You are here

Gold market wary of big IMF sales but demand remains strong

Section: Daily Dispatches

IMF Looks at Gold Sale Options for Debt Relief

By Andrew Balls, Chris Giles,
and Scheherazade Daneshkhu
Financial Times, London
Sunday, February 6, 2005

The International Monetary Fund is preparing a report on the
potential sale of a portion of its gold reserves in a move that would
help fund debt relief for poor countries but could unsettle the
markets by threatening a drop in the price of gold.

Finance ministers from the Group of Seven countries, meeting in
London at the weekend, asked Rodrigo Rato, IMF managing director, to
make proposals to the fund's shareholders at its April meeting.

The IMF values its store of 3,217 tonnes of gold at about $8.5
billion (6.6 billion) about a fifth of market value. Poor
countries owe about $11 billion to the IMF. If the IMF sold large
quantities of gold, it could finance the debts owed to it by poor
countries. An alternative option to be studied would be to revalue
the gold in the IMF's accounts. This would strengthen its balance
sheet, against which it could then write off lending to poor

But this is seen as an accounting gimmick that would do nothing to
free up real resources within the fund. Gordon Brown, UK chancellor,
who has long supported making better use of the IMF's gold, said the
agreed move was an important step towards debt relief for poor
countries, following a G7 meeting that focused on development aid and
on Africa.

Gold producing countries sensitive to its price have traditionally
opposed sales by the IMF, or by central banks. But Trevor Manuel,
South Africa's finance minister, told reporters that South Africa
would not necessarily oppose sales, as long as the process was
carefully managed. Opposition to gold sales still exists within the
G7, however. John Taylor, US Treasury under-secretary for
international affairs, said the US was "not convinced that gold sales
is a necessary way" to do debt relief.

Canada also opposed gold sales. Ralph Goodale, finance minister, said
Canada would instead be prepared to fund its share of the poor
countries' debt. An IMF official who declined to be named said the
fund would not make recommendations on the use of its gold for debt
relief but present the pros and cons of various options. "This is the
kind of thing the G7 has to find a consensus on and it is a political
decision that will require the backing of all the IMF's
shareholders," the insider said.

US scepticism in part reflects concerns that gold sales would require
congressional approval.

This might be tricky at a time when the administration is attempting
to squeeze domestic programmes. The White House will unveil its
budget for the 2006 fiscal year today, the official start of
negotiations with Congress.

The G7 communiqu repeated its statement on currencies, calling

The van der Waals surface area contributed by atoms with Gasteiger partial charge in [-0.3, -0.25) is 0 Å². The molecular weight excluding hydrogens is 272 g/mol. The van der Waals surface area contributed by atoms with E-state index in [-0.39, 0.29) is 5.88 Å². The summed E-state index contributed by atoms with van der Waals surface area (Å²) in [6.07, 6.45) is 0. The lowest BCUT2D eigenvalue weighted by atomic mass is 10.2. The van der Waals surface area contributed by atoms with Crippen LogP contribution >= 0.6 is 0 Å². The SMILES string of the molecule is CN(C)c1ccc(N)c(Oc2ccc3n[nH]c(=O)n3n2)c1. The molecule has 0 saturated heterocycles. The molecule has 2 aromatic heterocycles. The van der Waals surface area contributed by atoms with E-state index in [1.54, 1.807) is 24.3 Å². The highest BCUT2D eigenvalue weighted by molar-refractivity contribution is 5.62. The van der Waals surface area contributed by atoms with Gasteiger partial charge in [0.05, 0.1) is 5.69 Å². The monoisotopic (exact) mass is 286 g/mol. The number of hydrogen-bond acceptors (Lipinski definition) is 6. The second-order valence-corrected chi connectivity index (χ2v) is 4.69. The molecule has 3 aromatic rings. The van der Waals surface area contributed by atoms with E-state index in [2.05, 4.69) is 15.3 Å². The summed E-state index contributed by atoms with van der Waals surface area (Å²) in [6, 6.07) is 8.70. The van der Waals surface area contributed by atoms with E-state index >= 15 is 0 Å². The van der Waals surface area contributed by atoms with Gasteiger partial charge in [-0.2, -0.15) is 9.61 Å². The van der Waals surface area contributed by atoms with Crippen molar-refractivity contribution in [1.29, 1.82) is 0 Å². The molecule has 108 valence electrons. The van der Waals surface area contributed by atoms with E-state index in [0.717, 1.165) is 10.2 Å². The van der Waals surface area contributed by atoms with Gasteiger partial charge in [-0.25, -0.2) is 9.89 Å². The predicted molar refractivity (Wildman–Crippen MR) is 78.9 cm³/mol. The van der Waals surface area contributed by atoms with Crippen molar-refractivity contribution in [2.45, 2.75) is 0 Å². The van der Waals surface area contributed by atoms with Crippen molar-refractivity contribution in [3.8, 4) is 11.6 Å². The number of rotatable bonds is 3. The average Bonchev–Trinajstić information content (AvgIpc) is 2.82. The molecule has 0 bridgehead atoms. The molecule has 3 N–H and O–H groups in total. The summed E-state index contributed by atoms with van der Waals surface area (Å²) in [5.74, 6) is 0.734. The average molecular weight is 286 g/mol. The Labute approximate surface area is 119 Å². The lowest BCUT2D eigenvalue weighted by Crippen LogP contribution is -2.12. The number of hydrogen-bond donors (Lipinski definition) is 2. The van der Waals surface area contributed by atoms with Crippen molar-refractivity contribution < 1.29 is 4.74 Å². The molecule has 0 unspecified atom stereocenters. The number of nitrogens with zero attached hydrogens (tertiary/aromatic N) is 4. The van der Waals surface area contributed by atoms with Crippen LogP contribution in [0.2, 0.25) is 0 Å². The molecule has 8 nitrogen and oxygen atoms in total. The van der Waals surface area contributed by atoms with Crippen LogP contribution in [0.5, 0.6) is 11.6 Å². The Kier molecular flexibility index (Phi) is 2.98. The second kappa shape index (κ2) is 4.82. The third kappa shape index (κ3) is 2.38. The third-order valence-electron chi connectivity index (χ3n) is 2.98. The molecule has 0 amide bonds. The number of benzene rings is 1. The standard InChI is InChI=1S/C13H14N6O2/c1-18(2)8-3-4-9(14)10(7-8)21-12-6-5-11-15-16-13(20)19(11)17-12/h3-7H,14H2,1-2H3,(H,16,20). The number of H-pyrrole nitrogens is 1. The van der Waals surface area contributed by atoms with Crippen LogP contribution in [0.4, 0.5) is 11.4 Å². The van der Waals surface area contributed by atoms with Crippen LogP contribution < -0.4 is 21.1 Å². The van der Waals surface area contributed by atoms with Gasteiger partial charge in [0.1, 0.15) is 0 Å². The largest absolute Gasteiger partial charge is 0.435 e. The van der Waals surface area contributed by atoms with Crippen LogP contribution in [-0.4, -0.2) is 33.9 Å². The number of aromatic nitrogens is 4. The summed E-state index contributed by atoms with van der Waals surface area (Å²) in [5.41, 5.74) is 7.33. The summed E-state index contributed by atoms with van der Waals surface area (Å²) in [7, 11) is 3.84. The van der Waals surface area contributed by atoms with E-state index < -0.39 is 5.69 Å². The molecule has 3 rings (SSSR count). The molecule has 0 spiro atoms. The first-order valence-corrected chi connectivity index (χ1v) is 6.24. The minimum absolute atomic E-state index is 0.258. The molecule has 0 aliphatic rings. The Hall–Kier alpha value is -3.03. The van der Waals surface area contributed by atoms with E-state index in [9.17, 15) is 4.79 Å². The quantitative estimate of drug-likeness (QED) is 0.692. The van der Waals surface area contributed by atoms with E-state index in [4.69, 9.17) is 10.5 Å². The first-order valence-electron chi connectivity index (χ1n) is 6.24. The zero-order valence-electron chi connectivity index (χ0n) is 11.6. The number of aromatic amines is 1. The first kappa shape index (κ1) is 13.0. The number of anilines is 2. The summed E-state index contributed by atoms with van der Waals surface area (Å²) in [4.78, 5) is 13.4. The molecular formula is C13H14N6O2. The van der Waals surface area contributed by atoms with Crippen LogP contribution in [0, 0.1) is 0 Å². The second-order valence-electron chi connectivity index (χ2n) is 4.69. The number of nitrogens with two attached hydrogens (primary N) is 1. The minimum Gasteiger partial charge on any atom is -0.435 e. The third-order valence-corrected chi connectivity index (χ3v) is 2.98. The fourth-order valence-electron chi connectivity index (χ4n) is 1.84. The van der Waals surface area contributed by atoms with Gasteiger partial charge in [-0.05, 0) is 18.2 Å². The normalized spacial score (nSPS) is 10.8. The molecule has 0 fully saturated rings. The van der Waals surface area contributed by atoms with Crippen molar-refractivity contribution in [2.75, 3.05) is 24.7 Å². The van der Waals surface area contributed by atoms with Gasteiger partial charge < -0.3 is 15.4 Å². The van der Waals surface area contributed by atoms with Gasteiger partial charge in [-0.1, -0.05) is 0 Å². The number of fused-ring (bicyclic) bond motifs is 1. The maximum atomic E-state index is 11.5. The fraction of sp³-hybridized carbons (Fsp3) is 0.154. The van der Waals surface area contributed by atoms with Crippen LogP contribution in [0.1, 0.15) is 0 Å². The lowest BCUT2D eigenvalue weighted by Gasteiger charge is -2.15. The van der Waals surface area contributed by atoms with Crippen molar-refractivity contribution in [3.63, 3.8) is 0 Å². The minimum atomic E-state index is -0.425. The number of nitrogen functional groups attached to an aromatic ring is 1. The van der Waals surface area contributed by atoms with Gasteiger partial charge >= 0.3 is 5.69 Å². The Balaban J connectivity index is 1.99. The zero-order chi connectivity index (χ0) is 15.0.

for "more flexibility in exchange rates" where this was lacking
notably in China.

China was a guest at the meeting. Zhou Xiaochan, central bank
governor, said the renminbi was not substantially overvalued and
China would follow its own timetable for moving to a more flexible
regime, rather than being rushed by the G7.


To subscribe to GATA's dispatches, send an e-mail to:

To unsubscribe, send an e-mail to:



Free sites:
(Korelin Business Report -- audio)
(In Spanish)
(In English)

Subscription sites:

Eagle Ranch discussion site:

Ted Butler silver commentary archive:



Blanchard & Co. Inc.
909 Poydras St., Suite 1900
New Orleans, Louisiana 70112

Centennial Precious Metals
3033 East First Ave., Suite 807
Denver, Colorado 80206
Michael Kosares, Proprietor

Colorado Gold
222 South 5th St.
Montrose, Colorado 81401
Don Stott, Proprietor

El Dorado Discount Gold
Box 11296
Glendale, Arizona 85316
Harvey Gordin, President
Office: 623-434-3322
Mobile: 602-228-8203

Gold & Silver Investments Ltd.
Mespil House
37 Adelaide Rd
Dublin 2
+353 1 2315260/6
Fax: +353 1 2315202

Investment Rarities Inc.
7850 Metro Parkway
Minneapolis, Minnesota 55425
Greg Westgaard, Sales Manager
1-800-328-1860, Ext. 8889

178 West Service Road
Champlain, N.Y. 12919
Toll Free:1-877-775-4826
Fax: 518-298-3457
620 Cathcart, Suite 900
Montreal, Quebec H3B 1M1
Fax: 514-875-6484

Lee Certified Coins
P.O. Box 1045
454 Daniel Webster Highway
Merrimack, New Hampshire 03054
Ed Lee, Proprietor

Miles Franklin Ltd.
3015 Ottawa Ave. South
St. Louis Park, Minn. 55416
1-800-822-8080 / 952-929-1129
fax: 952-925-0143
Contacts: David Schectman,
Andy Schectman, and Bob Sichel

Missouri Coin Co.
11742 Manchester Road
St. Louis, MO 63131-4614

Resource Consultants Inc.
6139 South Rural Road
Suite 103
Tempe, Arizona 85283-2929
Pat Gorman, Proprietor
1-800-494-4149, 480-820-5877

Swiss America Trading Corp.
15018 North Tatum Blvd.
Phoenix, Arizona 85032
Dr. Fred I. Goldstein, Senior Broker

The Moneychanger
Box 178
Westpoint, Tennessee 38486
Franklin Sanders
1-888-218-9226, 931-766-6066



If you benefit from GATA's dispatches, please
consider making a financial contribution to
GATA. We welcome contributions as follows.

By check:

Gold Anti-Trust Action Committee Inc.
c/o Chris Powell, Secretary/Treasurer
7 Villa Louisa Road
Manchester, CT 06043-7541

By credit card (MasterCard, Visa, and
Discover) over the Internet:

By GoldMoney:
Gold Anti-Trust Action Committee Inc.
Holding number 50-08-58-L

Donors of $1,000 or more will, upon request,
be sent a print of Alain Despert's colorful
painting symbolizing our cause, titled GATA.

Donors of $200 or more will receive copies
of "The ABCs of Gold Investing" by Michael
Kosares, proprietor of Centennial Precious
Metals in Denver, Colorado, and "The Coming
Collapse of the Dollar" by James Turk and
John Rubino.

GATA is a civil rights and educational
organization under the U.S. Internal Revenue
Code and contributions to it are tax-deductible
in the United States.